The epic triple overtime thriller between Kansas and Oklahoma provided the platform for a remarkable individual performance in front of a national television audience, creating yet another seismic shift atop the Naismith Watch this week.
Perhaps the new freedom of movement rules emphasis is helping offensive players produce or maybe it’s simply an alignment of talent unlike recent seasons. While it's not unusual for individual statistics to decline as teams dive into the meat of the conference schedule, at this point, elite players are posting numbers seen rarely, if ever, in the last 20 years. We used the handy ‘player season finder’ at sports-reference.com to compare current players to predecessors from their school, conference or the nation and confirmed this is indeed a special season when viewed through the lens of statistics.
First, a reminder: The initial 50-man watch list was released in December.
The list will be pared to 30 players on Feb. 11, the 10 semifinalists will be announced March 2 and four finalists will be revealed on March 20. The winner receives the award on the first weekend of April during the Final Four in Houston.
Each Monday for the remainder of the regular season we’ll publish a nine-man watch list, ranking the favorites to win the award if the season ended today.
Buddy Hield, Oklahoma (26.6 ppg, 5.6 rpg)
Scoring 46 points against the nation’s top-ranked team in their arena automatically vaults a player to the top of the Naismith Watch. Especially when said player is shooting 52 percent on 2-pointers and 3-pointers, 90 percent on free throws and is second nationally in scoring. The last player to average at least 26 points per game and five rebounds per game for a season? 2014 Naismith Award winner Doug McDermott. Hield is also approaching an elite club in Norman, Oklahoma. The 6-foot-4 senior is 261 points shy of a 2,000-point career and maintaining his current torrid pace puts him there Feb. 13 at home, in the rematch against Kansas.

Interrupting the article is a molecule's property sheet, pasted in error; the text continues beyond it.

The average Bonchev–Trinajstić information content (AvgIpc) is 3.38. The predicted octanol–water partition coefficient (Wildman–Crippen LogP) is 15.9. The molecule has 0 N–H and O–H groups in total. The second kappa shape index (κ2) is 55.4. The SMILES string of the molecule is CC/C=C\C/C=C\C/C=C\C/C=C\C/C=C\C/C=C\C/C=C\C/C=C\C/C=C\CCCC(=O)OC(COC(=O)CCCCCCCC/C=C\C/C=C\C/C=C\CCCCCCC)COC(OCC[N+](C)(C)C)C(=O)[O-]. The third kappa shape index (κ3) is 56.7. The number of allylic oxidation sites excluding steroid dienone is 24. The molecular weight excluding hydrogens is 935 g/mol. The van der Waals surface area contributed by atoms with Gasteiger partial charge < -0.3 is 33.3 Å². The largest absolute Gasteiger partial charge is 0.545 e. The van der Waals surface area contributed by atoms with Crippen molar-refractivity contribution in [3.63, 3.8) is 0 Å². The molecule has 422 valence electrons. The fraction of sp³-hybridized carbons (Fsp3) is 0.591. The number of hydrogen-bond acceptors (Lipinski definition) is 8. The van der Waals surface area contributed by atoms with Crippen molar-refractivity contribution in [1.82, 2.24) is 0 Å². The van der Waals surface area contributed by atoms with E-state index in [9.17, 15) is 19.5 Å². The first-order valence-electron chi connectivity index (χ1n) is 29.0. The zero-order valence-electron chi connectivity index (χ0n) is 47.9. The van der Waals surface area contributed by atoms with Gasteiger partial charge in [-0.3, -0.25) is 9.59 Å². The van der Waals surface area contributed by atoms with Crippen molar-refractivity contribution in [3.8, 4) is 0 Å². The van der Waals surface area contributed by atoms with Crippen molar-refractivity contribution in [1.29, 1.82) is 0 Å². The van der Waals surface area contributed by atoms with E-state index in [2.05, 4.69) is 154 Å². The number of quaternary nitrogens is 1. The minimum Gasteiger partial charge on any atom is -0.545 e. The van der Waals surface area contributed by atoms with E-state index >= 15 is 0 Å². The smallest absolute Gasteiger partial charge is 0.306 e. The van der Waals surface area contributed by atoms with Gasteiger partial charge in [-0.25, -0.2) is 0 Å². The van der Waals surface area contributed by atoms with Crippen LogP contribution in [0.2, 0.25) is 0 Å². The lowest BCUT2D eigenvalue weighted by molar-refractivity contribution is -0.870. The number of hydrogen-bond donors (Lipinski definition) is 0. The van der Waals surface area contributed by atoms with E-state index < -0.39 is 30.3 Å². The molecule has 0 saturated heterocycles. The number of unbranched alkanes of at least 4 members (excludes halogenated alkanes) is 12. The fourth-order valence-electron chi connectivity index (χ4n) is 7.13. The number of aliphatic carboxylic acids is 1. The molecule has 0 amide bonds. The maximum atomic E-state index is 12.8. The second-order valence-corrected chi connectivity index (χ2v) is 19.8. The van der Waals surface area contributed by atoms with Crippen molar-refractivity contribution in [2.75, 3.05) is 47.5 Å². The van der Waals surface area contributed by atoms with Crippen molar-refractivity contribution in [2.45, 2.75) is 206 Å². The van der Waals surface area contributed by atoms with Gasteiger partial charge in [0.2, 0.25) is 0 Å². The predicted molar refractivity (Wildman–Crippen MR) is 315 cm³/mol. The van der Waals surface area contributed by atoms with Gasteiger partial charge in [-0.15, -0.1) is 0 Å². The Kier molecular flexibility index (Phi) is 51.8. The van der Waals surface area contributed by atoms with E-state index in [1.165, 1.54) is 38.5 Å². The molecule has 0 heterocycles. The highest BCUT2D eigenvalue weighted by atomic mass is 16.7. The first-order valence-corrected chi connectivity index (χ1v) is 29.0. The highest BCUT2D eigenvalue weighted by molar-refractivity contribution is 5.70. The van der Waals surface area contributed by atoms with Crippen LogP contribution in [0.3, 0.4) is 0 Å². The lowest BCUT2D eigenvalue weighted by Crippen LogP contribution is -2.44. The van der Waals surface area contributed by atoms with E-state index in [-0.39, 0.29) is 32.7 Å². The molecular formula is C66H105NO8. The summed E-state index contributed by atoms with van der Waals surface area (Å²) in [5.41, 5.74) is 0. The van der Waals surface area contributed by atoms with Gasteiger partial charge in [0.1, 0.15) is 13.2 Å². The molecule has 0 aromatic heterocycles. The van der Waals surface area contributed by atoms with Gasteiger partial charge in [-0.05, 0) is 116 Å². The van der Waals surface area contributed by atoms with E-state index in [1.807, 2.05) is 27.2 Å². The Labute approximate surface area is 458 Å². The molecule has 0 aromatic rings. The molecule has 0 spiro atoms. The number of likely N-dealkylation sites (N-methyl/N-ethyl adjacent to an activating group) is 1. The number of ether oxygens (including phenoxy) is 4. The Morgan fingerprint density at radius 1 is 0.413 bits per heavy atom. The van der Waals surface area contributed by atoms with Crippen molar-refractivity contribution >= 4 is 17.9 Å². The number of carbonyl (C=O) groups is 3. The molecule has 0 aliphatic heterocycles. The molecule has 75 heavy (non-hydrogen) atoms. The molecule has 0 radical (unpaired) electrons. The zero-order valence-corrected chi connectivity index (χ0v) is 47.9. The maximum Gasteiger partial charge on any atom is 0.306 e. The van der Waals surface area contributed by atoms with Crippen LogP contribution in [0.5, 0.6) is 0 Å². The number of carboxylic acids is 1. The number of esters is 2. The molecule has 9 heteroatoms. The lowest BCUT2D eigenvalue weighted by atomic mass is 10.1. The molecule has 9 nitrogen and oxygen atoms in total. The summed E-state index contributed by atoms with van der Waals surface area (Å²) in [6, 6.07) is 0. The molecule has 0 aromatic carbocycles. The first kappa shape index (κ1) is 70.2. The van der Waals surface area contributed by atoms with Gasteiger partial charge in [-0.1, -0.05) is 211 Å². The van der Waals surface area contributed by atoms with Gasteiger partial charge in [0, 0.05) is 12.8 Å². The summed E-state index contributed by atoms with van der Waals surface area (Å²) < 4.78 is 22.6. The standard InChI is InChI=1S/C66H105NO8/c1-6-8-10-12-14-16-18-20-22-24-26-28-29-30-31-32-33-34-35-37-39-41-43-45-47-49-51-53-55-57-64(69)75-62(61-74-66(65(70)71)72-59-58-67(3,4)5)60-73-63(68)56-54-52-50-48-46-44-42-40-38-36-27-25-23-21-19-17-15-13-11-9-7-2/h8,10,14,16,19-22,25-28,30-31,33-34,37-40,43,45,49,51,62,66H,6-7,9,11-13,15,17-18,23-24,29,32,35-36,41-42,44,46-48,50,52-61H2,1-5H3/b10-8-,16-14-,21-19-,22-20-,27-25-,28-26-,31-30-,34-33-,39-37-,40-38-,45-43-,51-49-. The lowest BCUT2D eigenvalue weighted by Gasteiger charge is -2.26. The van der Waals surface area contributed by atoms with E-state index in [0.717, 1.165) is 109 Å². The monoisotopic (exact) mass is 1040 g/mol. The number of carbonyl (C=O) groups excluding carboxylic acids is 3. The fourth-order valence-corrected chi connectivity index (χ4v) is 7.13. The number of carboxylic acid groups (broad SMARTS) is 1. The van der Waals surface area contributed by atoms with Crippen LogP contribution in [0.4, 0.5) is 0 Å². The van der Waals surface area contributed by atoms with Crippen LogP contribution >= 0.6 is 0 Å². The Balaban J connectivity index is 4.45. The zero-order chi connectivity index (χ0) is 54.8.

Kris Dunn, Providence (17.7 ppg, 7.3 apg, 6.3 rpg)
The nation’s best point guard is the only college player since 1995-96 to average 17 points, seven assists and six rebounds per game. Oh, and he picks up 3.2 steals per contest (second in the nation) as well. Dunn is shooting a career-high 39.5 percent on 3-pointers (35.3 percent career) and has cut his turnovers per game from 4.2 to 3.3. The Friars are 14-2, headed for their third consecutive NCAA tournament appearance and 20-win season. The program last accomplished both feats from 1971-74 when Dave Gavitt coached the team.
Denzel Valentine, Michigan State (17.8 ppg, 7.9 rpg, 6.8 apg)
With numbers similar to Dunn's, the Spartans leader, Valentine, is the nation’s only player since 1995-96 to average 17 points, seven rebounds and six assists per game. He missed four games recovering from pre-Christmas minor knee surgery, returned Sunday with 10 points four rebounds and four assists in 23 minutes as the Spartans handled Penn State 92-65 on the road. Coach Tom Izzo will need his versatile guard at full strength for Thursday’s home matchup against Iowa (7 p.m., ESPN).
Ben Simmons, LSU (20.6 ppg, 13.1 rpg, 5.1 apg)